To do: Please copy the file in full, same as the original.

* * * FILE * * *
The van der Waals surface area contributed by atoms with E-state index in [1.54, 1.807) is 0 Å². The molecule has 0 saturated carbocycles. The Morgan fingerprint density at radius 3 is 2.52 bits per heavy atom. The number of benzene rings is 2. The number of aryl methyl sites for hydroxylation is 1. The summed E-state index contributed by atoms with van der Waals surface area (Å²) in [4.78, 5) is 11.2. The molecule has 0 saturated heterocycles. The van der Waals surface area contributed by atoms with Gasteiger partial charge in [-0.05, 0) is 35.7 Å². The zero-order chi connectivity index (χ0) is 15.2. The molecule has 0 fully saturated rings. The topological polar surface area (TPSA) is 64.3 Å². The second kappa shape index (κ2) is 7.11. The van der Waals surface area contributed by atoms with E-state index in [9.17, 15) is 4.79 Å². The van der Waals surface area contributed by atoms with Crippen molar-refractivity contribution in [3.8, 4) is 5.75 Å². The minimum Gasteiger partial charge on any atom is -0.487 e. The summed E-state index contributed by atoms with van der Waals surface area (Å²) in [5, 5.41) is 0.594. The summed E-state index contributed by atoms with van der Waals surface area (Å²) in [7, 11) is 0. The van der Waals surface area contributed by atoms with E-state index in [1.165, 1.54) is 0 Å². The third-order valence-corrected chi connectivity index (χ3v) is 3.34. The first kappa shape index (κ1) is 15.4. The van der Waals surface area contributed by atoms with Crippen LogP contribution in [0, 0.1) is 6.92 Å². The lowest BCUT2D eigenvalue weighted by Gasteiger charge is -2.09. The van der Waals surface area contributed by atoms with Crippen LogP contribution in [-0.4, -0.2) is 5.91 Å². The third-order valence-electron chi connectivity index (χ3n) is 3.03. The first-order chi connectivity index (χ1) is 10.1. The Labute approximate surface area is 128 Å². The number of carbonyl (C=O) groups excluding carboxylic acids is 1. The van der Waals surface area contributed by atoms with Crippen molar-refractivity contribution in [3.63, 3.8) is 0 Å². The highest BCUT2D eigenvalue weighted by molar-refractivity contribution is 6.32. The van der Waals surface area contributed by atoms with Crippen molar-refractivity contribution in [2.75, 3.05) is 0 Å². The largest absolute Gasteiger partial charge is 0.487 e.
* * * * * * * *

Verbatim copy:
The van der Waals surface area contributed by atoms with E-state index in [1.54, 1.807) is 0 Å². The molecule has 0 saturated carbocycles. The Morgan fingerprint density at radius 3 is 2.52 bits per heavy atom. The number of benzene rings is 2. The number of aryl methyl sites for hydroxylation is 1. The summed E-state index contributed by atoms with van der Waals surface area (Å²) in [4.78, 5) is 11.2. The molecule has 0 saturated heterocycles. The van der Waals surface area contributed by atoms with Gasteiger partial charge in [-0.05, 0) is 35.7 Å². The zero-order chi connectivity index (χ0) is 15.2. The molecule has 0 fully saturated rings. The topological polar surface area (TPSA) is 64.3 Å². The second kappa shape index (κ2) is 7.11. The van der Waals surface area contributed by atoms with E-state index in [9.17, 15) is 4.79 Å². The van der Waals surface area contributed by atoms with Crippen molar-refractivity contribution in [3.8, 4) is 5.75 Å². The minimum Gasteiger partial charge on any atom is -0.487 e. The summed E-state index contributed by atoms with van der Waals surface area (Å²) in [5, 5.41) is 0.594. The summed E-state index contributed by atoms with van der Waals surface area (Å²) in [7, 11) is 0. The van der Waals surface area contributed by atoms with E-state index in [1.165, 1.54) is 0 Å². The third-order valence-corrected chi connectivity index (χ3v) is 3.34. The first kappa shape index (κ1) is 15.4. The van der Waals surface area contributed by atoms with Crippen LogP contribution in [0, 0.1) is 6.92 Å². The lowest BCUT2D eigenvalue weighted by Gasteiger charge is -2.09. The van der Waals surface area contributed by atoms with Crippen LogP contribution in [-0.4, -0.2) is 5.91 Å². The third-order valence-electron chi connectivity index (χ3n) is 3.03. The first-order chi connectivity index (χ1) is 10.1. The Labute approximate surface area is 128 Å². The number of carbonyl (C=O) groups excluding carboxylic acids is 1. The van der Waals surface area contributed by atoms with Crippen molar-refractivity contribution in [3.63, 3.8) is 0 Å². The highest BCUT2D eigenvalue weighted by molar-refractivity contribution is 6.32. The van der Waals surface area contributed by atoms with Crippen molar-refractivity contribution in [2.75, 3.05) is 0 Å². The largest absolute Gasteiger partial charge is 0.487 e.